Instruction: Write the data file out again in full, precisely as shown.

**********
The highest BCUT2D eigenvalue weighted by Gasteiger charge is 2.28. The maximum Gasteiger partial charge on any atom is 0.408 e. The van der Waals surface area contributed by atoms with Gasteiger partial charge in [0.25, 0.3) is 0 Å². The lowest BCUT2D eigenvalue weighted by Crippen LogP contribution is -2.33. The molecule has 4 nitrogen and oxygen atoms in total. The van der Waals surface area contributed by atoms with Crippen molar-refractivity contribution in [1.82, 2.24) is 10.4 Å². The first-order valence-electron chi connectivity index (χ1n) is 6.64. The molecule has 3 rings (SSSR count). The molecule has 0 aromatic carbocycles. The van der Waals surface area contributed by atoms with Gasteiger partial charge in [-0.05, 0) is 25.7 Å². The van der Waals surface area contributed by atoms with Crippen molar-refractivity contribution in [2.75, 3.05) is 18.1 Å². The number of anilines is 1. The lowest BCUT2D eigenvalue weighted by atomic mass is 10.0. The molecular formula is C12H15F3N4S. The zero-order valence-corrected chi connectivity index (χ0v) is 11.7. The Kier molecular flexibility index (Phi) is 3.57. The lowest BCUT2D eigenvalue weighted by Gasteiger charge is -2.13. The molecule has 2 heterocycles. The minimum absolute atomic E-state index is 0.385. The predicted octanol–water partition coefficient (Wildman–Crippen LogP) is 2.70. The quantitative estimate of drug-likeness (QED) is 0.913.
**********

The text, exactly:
The highest BCUT2D eigenvalue weighted by Gasteiger charge is 2.28. The maximum Gasteiger partial charge on any atom is 0.408 e. The van der Waals surface area contributed by atoms with Gasteiger partial charge in [0.25, 0.3) is 0 Å². The lowest BCUT2D eigenvalue weighted by Crippen LogP contribution is -2.33. The molecule has 4 nitrogen and oxygen atoms in total. The van der Waals surface area contributed by atoms with Crippen molar-refractivity contribution in [1.82, 2.24) is 10.4 Å². The first-order valence-electron chi connectivity index (χ1n) is 6.64. The molecule has 3 rings (SSSR count). The molecule has 0 aromatic carbocycles. The van der Waals surface area contributed by atoms with Gasteiger partial charge in [-0.05, 0) is 25.7 Å². The van der Waals surface area contributed by atoms with Crippen molar-refractivity contribution in [2.75, 3.05) is 18.1 Å². The number of anilines is 1. The lowest BCUT2D eigenvalue weighted by atomic mass is 10.0. The molecular formula is C12H15F3N4S. The zero-order valence-corrected chi connectivity index (χ0v) is 11.7. The Kier molecular flexibility index (Phi) is 3.57. The lowest BCUT2D eigenvalue weighted by Gasteiger charge is -2.13. The molecule has 2 heterocycles. The minimum absolute atomic E-state index is 0.385. The predicted octanol–water partition coefficient (Wildman–Crippen LogP) is 2.70. The quantitative estimate of drug-likeness (QED) is 0.913.